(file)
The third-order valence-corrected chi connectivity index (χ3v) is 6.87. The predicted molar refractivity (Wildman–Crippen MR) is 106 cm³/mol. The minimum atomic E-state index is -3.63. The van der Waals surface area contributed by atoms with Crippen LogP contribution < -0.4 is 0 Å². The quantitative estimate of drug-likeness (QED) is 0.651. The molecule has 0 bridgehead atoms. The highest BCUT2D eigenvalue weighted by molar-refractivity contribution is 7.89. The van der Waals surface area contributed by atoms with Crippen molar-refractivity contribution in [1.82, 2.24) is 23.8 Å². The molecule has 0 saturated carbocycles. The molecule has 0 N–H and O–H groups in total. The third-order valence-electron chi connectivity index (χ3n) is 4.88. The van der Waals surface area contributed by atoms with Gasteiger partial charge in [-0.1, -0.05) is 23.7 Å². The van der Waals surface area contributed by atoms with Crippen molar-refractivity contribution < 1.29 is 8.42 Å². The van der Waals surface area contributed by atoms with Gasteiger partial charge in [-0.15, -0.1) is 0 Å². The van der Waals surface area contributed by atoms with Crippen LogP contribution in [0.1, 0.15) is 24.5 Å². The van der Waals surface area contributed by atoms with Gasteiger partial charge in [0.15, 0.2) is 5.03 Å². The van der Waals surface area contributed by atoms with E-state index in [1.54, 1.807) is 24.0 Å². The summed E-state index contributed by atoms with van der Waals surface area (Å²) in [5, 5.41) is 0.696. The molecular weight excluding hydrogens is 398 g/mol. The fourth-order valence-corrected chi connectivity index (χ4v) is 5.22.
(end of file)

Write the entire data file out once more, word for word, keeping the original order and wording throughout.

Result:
The third-order valence-corrected chi connectivity index (χ3v) is 6.87. The predicted molar refractivity (Wildman–Crippen MR) is 106 cm³/mol. The minimum atomic E-state index is -3.63. The van der Waals surface area contributed by atoms with Crippen LogP contribution < -0.4 is 0 Å². The quantitative estimate of drug-likeness (QED) is 0.651. The molecule has 0 bridgehead atoms. The highest BCUT2D eigenvalue weighted by molar-refractivity contribution is 7.89. The van der Waals surface area contributed by atoms with Crippen molar-refractivity contribution in [1.82, 2.24) is 23.8 Å². The molecule has 0 saturated carbocycles. The molecule has 0 N–H and O–H groups in total. The third-order valence-electron chi connectivity index (χ3n) is 4.88. The van der Waals surface area contributed by atoms with Gasteiger partial charge in [-0.1, -0.05) is 23.7 Å². The van der Waals surface area contributed by atoms with Crippen molar-refractivity contribution < 1.29 is 8.42 Å². The van der Waals surface area contributed by atoms with Gasteiger partial charge in [-0.15, -0.1) is 0 Å². The van der Waals surface area contributed by atoms with Crippen LogP contribution in [0.1, 0.15) is 24.5 Å². The van der Waals surface area contributed by atoms with Gasteiger partial charge in [0.15, 0.2) is 5.03 Å². The van der Waals surface area contributed by atoms with E-state index in [1.54, 1.807) is 24.0 Å². The summed E-state index contributed by atoms with van der Waals surface area (Å²) in [5, 5.41) is 0.696. The molecular weight excluding hydrogens is 398 g/mol. The fourth-order valence-corrected chi connectivity index (χ4v) is 5.22.